Kirkus Reviews
Spring has come to Kate Shugak's Alaskan park, and the snow is melting, along with every trace of social inhibition among the human and animal residents. Item: Kate has close encounters with two grizzlies in two separate incidents on the same day. Item: a 747 jet engine falls from a passing plane's cargo bay onto her spread, spreading it out just a little more. Item: the pointy- heads who arrive to survey the wreckage find a ripe corpse just beyond Kate's property line. Item: Kate, reluctantly taking her friend Mandy Baker's visiting Brahmin parents off Mandy's hands and on a tour of the park—she ends up landing a handsome fee for this service—shepherds them into still another grizzly attack, the discovery of another body, and (when they stop for a well- earned drink) a shooting feud between two families who just can't agree on a right-of-way for their neighboring homesteads. Still on tap is a disgruntled wife who takes her husband hostage and a Niniltna tribal council argument about whether the tribe ought to contract with a mental-health group for an on-site counselor. (By this time, you'll swear nobody ever needed one more.) It's no wonder that Kate is joined by every other important character in her seventh appearance (Blood Will Tell, 1996, etc.) in a rousing chorus of "I hate breakup."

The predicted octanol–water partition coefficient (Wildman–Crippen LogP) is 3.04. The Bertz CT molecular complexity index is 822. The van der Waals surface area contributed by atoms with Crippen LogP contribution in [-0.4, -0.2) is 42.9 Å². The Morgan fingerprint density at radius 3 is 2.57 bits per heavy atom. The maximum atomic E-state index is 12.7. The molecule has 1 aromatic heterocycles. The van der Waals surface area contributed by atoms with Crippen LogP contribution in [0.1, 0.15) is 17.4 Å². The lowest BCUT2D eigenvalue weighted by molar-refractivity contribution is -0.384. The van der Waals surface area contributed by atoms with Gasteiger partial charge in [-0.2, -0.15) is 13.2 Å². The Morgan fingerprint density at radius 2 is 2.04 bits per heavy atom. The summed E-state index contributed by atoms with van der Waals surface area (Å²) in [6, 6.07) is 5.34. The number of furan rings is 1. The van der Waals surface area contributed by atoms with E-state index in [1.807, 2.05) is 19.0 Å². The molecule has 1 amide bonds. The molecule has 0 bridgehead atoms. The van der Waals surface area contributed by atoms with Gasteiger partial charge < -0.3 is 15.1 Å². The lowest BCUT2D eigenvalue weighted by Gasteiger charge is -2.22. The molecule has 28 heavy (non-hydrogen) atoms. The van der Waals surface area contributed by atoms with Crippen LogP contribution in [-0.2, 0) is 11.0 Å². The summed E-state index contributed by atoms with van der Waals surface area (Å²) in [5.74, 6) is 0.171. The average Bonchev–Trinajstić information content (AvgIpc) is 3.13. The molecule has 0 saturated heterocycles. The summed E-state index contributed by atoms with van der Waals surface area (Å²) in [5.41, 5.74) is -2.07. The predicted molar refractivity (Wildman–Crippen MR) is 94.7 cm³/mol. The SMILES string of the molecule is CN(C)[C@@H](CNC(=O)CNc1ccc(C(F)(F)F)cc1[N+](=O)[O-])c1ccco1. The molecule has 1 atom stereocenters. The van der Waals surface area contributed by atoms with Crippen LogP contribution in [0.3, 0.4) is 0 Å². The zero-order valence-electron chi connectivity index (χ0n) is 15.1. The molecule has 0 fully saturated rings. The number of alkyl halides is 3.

Readers will find much more to like in this easygoing, farcical series of not-very-mysterious riffs—even though every separate plot seems like an afterthought, and the whole parcel a circus with Kate more bemused audience than ringmaster.

Product Details

Demco Media
Publication date:
Kate Shugak Series , #7

Meet the Author

Dana Stabenow was born in Anchorage and raised on a 75-foot fish tender in the Gulf of Alaska. She knew there was a warmer, drier job out there somewhere and found it in writing. Her first crime fiction novel, A Cold Day for Murder, won an Edgar award. Her first thriller, Blindfold Game, hit the New York Times bestseller list.

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Breakup (Kate Shugak Series #7) 4.2 out of 5 based on 0 ratings. 99 reviews.
Binker More than 1 year ago
I am stoked that I stumbled upon this author, Ive read four so far and have bought two more! This one was the best yet. Great read......I give it five stars!
Guest More than 1 year ago
One of the most enjoyable reads I have come across. The author piles one unexpected incident upon another until only a strong, resourceful, woman like Kate Shugak could bear up under the burden of infallibilty her fellow Alaskans feel free to thrust upon her I laughed out loud frequently and hated to have it end. Some of the professional reviewers seem to have the missed the humorous nature of the book and the intent of the author to portray the effects of surviving another long Alaskan winter upon its inhabitants. The publisher's cover art and interior grey splotches do not do this author's work justice.
lettore1 More than 1 year ago
In my opinion this is the best of the Shugak books, the description of th breakup period is mesmerizing, linking the changes in nature with the psychological answers to them. It also is the funniest of the books in this series I have read so far, a nice change of pace.
Anonymous More than 1 year ago